Sorry, I’m Not Sorry. Not Anymore


I’m done saying “sorry.”

And here’s why.

I say “sorry” all the time. I probably say “I’m sorry” to start 25 sentences each day. I am so very sorry multiple times a day, every single day.

Look how sorry I am.But the thing is, I am not actually sorry.

To be completely frank, I am usually not sorry at all, not the least bit. I feel no budding or blossoming feelings of the great regret and remorse I am constantly alluding to. In fact, I am nearly always pretending. But the jig is up.

I have become weary of my own indirectness and the societal pressure inflicted on me to be a pleasant, accommodating, and, yes, apologetic woman. I am a 41 year-old woman with fully-formed opinions and a wide panoply of life experiences. I have an advanced degree, a passport full of stamps, and an acute value system. My voice and opinions are legitimate and are based on fact, intuition, and experience. After a lifetime of not feeling worthy- and feeling like my words were valueless, I now know my worth. I need to rid myself of this inauthentic “sorry” and step forward, theoretically, to claim my share of life in an unapologetic fashion.

To be crystal clear, I am not balling up my fists, waving them in the air, and angrily telling life to shove it.

I’ve tried that and had very little success with that approach. To the contrary. I believe in tact, politeness, and treating others with kindness and compassion. I am simply trying to peel away a layer of deceit within myself, and make myself a better person. I don’t think that saying “I’m sorry” as much as I do benefits me or anyone else in any significant way.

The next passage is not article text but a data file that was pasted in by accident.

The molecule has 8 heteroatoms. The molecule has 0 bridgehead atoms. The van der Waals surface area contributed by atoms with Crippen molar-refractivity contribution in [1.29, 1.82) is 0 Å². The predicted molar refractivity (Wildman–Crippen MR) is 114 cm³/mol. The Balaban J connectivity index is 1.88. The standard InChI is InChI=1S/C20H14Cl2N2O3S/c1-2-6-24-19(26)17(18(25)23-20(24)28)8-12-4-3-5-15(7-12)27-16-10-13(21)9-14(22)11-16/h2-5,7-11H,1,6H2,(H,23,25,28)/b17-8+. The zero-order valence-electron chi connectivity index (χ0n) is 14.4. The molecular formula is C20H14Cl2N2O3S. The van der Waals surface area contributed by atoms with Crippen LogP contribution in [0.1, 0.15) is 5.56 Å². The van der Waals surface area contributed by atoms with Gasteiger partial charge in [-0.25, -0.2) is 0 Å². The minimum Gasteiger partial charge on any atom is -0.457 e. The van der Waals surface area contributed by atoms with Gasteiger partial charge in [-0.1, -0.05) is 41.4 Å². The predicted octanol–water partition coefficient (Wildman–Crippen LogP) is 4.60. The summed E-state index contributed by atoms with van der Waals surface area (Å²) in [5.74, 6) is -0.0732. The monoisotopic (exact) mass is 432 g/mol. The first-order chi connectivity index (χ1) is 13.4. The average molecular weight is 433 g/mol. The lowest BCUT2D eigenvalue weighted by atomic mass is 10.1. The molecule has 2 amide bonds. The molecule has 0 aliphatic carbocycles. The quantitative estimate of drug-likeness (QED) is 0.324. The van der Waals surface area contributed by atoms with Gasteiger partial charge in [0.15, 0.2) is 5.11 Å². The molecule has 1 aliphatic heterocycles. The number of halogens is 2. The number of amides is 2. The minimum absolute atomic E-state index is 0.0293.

There are most certainly times when I AM sorry, and when expressing my remorse is a good thing (for me and others.) This does NOT naturally occur 25 times each day.

Here are 10 examples of when/why I say “sorry” when I am not actually sorry:

  1. As a filler to occupy empty conversation.
  2. To ingratiate myself to others.
  3. I apologize before politely asking an employee to do something well within their job description, like refill drinks, or take my order.
  4. I am especially sorry when I take up space: I am sorry my leg bumped into yours, and I am sorry our arms touched while seeking a spot on our shared armrest. I apologize for using our shared armrest. It’s clearly my fault.
  5. When I express my feelings.
  6. I regret that I disagree. It doesn’t matter if my conflicting viewpoint is entirely valid, I am still very sorry about it.
  7. My cats hear “I’m sorry” when I am cooking dinner for my daughter and they have to wait for their wet food, while a bowl of dry food sits untouched.
  8. When I have to ask anyone to do anything, even if I am asking them to do something they volunteered to do.
  9. I am sorry for my human weaknesses and limitations.
  10. I am sorry for my human needs, and normal bodily functions.

I'm so, so sorry. Not really.Let me tell you what I am going to save my sorrow for instead:

  1. Legitimate tragedy. Loss, pain, disappointment, hard times. Friends, I am sorry. I feel your emotions and grieve with you. This “sorry” is palpable, and I want you to know that I genuinely share it with you.
  2. The times I legitimately mess up. “I’m sorry” is no panacea, but I think it goes a long way to express my genuine regret over my frequent, foolish mistakes.
  3. We can not forget the sarcastic, bi***y “I’m sorry.” The “I’m sorry” that is a swift and effective passive-aggressive jab. The ever popular “I’m sorry, does my uncompromising feminism offend you? I’m so sorry I believe in equality.” #SorryNotSorry. Nope, not giving that one up. I can only be so perfect, right?

Are you done being “sorry” too? Or is there another phrase you want to expunge from your vocabulary? Join me, and be free of “sorry” forever.


  1. I felt a particular kinship when reading about the poor cat having to wait for her treats while a bowl of perfectly fresh dry food languishes in loneliness on the little pink kitty mat at the end of my otherwise spotless island. 🙂


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